Kasich has no path to the nomination, says Terry Sullivan, Rubio’s campaign manager. In a memo distributed Sunday, Sullivan wrote, “The path for winning the nomination for John Kasich looks unrealistic given the threshold requirements in most states. With the current state of the race, Kasich is currently not in contention for 81.7 percent of the delegates awarded during the week of March 1st. He hasn’t shown any ability to appeal to voters outside the very small moderate/liberal subset of the Republican primary electorate. He has fewer resources, lower name ID, and less national infrastructure than Jeb Bush, who last night determined there was no path to the nomination.”

Perhaps true, but Kasich actually may have a shot at winning a state or two (obviously Ohio, on March 15), and he presents a distinct brand of Republican leadership that is appealing to center-right voters, those who supported Bush and/or Chris Christie.

Upshot? He ain’t goin’ nowhere.

Actually, Kasich was back in his home state on Sunday to sign a bill prohibiting Ohio from contracting for health services with any organization that performs or promotes abortions, blocking government funds to Planned Parenthood. According to CNN, Planned Parenthood isn’t explicitly named in the legislation, but the law will prevent more than $1 million in funding from the state health department from going to the nonprofit to fund programs such as HIV testing, health screenings and prevention of violence against women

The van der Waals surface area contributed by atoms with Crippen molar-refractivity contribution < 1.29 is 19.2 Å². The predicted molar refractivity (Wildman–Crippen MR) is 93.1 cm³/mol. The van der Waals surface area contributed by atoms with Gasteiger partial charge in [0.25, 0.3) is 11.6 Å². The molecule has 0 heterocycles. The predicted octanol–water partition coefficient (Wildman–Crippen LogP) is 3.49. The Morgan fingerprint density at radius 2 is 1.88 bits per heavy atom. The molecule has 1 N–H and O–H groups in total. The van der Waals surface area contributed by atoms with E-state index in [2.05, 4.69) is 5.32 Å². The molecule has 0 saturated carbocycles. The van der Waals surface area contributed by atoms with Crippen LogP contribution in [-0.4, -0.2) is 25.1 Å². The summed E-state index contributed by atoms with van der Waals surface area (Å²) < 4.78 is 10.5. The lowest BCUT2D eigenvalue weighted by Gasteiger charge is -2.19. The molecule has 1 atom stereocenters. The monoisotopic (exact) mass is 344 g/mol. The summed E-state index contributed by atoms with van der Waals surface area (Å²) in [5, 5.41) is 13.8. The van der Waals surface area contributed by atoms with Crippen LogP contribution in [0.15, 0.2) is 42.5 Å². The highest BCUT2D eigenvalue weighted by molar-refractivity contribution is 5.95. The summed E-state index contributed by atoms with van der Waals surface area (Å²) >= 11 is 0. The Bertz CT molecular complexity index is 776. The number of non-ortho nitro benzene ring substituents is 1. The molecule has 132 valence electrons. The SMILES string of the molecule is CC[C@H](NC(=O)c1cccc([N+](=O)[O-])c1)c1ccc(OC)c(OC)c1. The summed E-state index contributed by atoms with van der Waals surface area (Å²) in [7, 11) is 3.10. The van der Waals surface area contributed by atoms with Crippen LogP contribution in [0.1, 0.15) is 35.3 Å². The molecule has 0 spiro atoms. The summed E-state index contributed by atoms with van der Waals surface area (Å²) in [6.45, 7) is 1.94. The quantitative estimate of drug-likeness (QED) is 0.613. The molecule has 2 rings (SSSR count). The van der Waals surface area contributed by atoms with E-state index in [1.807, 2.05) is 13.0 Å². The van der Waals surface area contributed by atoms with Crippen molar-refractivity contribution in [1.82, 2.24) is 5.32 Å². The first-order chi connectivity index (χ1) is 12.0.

Kasich also received the backing Sunday of billionaire financier Stanley F. Druckenmiller. So, no, Kasich isn’t departing anytime soon.

And Carson?

Despite his disappointing last place finish in the Palmetto State, the former pediatric surgeon somewhat incredulously told his supporters that “this is only the beginning.”

Say what?

Rubio can only win if the other guys get out. But they’re not. When asked about that at one point his advisers were saying that South Carolina would be the place where he would get his first victory, he said that Trump’s success is because there are so many candidates still in the race, versus the one-on-one matchup in the Democratic primary.

True. But it’s not going to change in the next few weeks, meaning Marco’s chances are very, very slim at this point. However, he is still in it right now.

In other news …

Jeb Bush’s failure this year on the campaign trail marks him as the fourth former Florida governor to strike out when attempting to become president.

• • •

If you like your politics with some controversy, then you have to admit that Alan Grayson did not disappoint at his appearance at the Tiger Bay Club in Tampa on Friday afternoon.

• • •

Tampa’s move to decriminalize possession of weed seems to have freaked out the editorial board over at The Tampa Tribune.